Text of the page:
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Large Mails At Postoffice

Large Mails At Postoffice image
Parent Issue
Day
3
Month
November
Year
1899
Copyright
Public Domain
OCR Text

LARGE MAILS AT POSTOFFICE

 

Over 5,500 Letters a Day Go Out.

 

WHILE 7,500 COME IN

 

Nearly Half a Ton of Mail is Sent Out of The Ann Arbor Office Each Day.

 

Uncle Sam's postmasters and assistants are busy weighing mail. They are having a siege of it in the Ann Arbor postoffice. The figures may surprise the people.

 

The mail sent out of Ann Arbor in the first nine days of the weighing, footed up to more than three tons and a half and averaged 814 pounds a day. The number of sealed letters sent out in the nine days was 50,162, an average of 5,564 per day.

 

The following (able shows the weight of the mails sent out for the first nine days, Oct. 3 to 11 inclusive, with the number of letters sent out on those days :

 

Oct. 3 ......604 lbs. 11 oz. 5746 No. Letters.

Oct. 4 ....1118 lbs. 07 oz. 5538 No. Letters.

Oct. 5 ....1250 lbs. 11 oz. 5982 No. Letters.

Oct. 6 ....880 lbs. 01 oz. 4849 No. Letters.

Oct. 7 ....580 lbs. 03 oz. 4756 No. Letters.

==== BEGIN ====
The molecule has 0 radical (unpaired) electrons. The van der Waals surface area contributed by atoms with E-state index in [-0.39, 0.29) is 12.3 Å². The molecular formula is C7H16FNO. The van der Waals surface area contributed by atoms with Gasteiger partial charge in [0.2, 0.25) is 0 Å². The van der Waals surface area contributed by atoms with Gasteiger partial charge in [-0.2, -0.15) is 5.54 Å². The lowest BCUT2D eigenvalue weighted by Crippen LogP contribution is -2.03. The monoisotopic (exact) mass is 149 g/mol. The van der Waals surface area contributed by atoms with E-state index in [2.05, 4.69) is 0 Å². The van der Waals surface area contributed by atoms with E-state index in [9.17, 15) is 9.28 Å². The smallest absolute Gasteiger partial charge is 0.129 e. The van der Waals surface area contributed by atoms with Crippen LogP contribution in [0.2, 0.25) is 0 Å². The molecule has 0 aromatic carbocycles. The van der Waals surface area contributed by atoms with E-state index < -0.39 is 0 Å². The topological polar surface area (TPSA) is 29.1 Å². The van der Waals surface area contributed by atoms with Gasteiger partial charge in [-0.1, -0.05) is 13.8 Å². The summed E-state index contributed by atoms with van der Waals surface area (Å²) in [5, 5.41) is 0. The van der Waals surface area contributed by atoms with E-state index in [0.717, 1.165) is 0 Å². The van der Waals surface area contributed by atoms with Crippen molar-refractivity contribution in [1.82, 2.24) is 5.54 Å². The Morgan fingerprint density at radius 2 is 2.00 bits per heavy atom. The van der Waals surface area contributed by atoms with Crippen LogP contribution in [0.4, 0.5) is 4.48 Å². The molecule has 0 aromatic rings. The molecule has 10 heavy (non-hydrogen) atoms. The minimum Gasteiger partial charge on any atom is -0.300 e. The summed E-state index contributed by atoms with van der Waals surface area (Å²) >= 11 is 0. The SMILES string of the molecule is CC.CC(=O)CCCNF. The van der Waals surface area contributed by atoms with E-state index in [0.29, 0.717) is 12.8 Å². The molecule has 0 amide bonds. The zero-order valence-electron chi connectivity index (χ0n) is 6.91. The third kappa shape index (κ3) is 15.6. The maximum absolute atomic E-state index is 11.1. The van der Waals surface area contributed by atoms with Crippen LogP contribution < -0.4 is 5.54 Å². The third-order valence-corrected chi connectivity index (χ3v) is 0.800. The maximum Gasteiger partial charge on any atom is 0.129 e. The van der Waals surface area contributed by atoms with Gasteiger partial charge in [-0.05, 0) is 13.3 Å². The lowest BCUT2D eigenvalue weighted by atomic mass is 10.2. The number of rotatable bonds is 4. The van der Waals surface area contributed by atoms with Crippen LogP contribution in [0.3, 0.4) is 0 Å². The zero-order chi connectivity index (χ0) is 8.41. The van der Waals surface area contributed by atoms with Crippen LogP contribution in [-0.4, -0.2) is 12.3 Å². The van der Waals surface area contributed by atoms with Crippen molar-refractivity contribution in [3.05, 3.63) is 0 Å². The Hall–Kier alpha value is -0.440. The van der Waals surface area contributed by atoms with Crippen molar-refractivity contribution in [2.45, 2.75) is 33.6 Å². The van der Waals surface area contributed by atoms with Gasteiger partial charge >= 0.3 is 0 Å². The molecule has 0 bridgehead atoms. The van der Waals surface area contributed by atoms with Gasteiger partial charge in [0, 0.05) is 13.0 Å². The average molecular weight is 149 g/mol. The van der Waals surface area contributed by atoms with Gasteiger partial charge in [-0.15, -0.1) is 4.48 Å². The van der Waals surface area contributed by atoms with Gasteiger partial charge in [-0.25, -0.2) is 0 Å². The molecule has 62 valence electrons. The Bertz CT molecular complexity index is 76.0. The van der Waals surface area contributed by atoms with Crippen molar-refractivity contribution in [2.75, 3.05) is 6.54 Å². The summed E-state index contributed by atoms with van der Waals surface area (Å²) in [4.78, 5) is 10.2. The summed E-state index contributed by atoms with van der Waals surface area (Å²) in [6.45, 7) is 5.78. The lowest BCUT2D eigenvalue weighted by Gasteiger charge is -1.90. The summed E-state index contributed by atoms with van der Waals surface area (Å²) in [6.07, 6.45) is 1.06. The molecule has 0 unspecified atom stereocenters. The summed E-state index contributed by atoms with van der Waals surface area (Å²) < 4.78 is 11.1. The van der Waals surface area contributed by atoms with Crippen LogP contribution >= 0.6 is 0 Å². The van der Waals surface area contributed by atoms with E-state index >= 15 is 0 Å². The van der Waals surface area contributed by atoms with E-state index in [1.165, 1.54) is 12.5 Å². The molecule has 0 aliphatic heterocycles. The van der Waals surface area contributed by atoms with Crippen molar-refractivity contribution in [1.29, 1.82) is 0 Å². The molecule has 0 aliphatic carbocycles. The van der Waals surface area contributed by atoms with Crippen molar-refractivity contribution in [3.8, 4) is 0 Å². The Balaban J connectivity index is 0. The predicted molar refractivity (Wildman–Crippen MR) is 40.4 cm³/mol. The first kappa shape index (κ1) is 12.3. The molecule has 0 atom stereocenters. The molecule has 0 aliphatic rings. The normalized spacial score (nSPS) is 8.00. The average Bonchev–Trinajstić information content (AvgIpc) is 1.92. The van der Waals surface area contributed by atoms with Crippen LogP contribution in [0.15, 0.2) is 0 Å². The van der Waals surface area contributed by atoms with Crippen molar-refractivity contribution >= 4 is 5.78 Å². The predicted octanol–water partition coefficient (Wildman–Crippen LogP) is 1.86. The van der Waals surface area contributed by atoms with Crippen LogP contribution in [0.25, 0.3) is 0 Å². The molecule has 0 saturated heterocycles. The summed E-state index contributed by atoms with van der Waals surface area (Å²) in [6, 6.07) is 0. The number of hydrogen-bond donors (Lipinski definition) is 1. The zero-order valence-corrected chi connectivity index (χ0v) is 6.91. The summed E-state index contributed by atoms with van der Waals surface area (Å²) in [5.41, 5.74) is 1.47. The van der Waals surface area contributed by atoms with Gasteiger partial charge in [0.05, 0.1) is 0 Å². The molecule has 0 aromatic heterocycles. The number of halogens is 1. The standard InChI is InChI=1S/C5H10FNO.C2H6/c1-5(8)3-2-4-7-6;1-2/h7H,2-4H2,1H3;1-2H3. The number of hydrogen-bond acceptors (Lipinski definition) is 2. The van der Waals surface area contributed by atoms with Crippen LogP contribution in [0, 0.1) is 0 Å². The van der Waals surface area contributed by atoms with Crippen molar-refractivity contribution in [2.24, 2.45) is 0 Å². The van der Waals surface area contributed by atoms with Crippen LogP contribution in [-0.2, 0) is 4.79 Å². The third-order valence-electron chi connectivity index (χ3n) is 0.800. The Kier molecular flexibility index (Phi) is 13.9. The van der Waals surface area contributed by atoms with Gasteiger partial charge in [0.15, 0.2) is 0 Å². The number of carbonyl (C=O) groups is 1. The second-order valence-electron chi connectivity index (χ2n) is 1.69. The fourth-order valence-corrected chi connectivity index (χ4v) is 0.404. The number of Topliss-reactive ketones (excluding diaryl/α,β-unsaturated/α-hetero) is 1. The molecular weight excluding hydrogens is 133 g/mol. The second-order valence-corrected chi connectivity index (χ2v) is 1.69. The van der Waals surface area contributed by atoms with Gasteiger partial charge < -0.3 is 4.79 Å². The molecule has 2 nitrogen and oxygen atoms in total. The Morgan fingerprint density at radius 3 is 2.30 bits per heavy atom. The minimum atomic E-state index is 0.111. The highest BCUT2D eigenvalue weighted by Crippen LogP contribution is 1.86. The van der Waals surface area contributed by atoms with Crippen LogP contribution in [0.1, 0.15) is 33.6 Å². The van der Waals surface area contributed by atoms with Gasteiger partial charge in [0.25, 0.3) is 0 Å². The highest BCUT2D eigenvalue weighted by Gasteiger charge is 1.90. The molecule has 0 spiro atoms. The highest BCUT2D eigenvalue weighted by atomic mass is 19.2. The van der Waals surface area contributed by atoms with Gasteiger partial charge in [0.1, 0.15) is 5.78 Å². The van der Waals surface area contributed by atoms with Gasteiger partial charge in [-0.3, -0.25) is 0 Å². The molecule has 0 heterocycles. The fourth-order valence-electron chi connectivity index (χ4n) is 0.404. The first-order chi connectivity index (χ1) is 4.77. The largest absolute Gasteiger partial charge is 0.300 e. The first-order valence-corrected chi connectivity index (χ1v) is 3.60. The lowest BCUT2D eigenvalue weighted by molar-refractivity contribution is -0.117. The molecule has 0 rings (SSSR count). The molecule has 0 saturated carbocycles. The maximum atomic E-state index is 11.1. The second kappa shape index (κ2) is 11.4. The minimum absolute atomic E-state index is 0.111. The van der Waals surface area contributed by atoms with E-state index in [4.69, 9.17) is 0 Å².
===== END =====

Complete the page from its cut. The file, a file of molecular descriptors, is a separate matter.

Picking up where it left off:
Oct. 8 .....121 lbs. 09 oz. 3900 No. Letters.

Oct. 9 .....734 lbs. 03 oz. 7785 No. Letters.

Oct. 10 ...943 lbs. 08 oz. 5475 No. Letters.

Oct. 11 ...1092 lbs. 11 oz. 6131 No. Letters.

Totals .....7326 lbs. 00 oz. 50,162 No. Letters.

 

It will be noticed that Oct. 8 was a light day. That is because it was Sunday.

 

These figures mean that a letter is sent out every third day for every man, woman, child or infant in Ann Arbor. It means that there is an average of much more than one letter a day for each family in this city. It means that there is an average of two letters a day for each house in the city.

 

Mailing Clerk Sauzi estimates that for every 100 letters sent out, there are 150 received in the city. This would indicate that letters are coming into Ann Arbor at the rate of 7,500 a day.

 

If Ann Arbor had one or two big factories, the kind which in other cities furnish the bulk of their mail, she would long ago have been a first class postoffice. But there is no manufacturing institution here which buys stamps in what in other places would be regarded large quantities. Hence, it can be seen that the people of Ann Arbor are pre-eminently a letter-writing and a letter-receiving people.

 

It is no wonder that Postmaster Pond and his assistants have their hands full.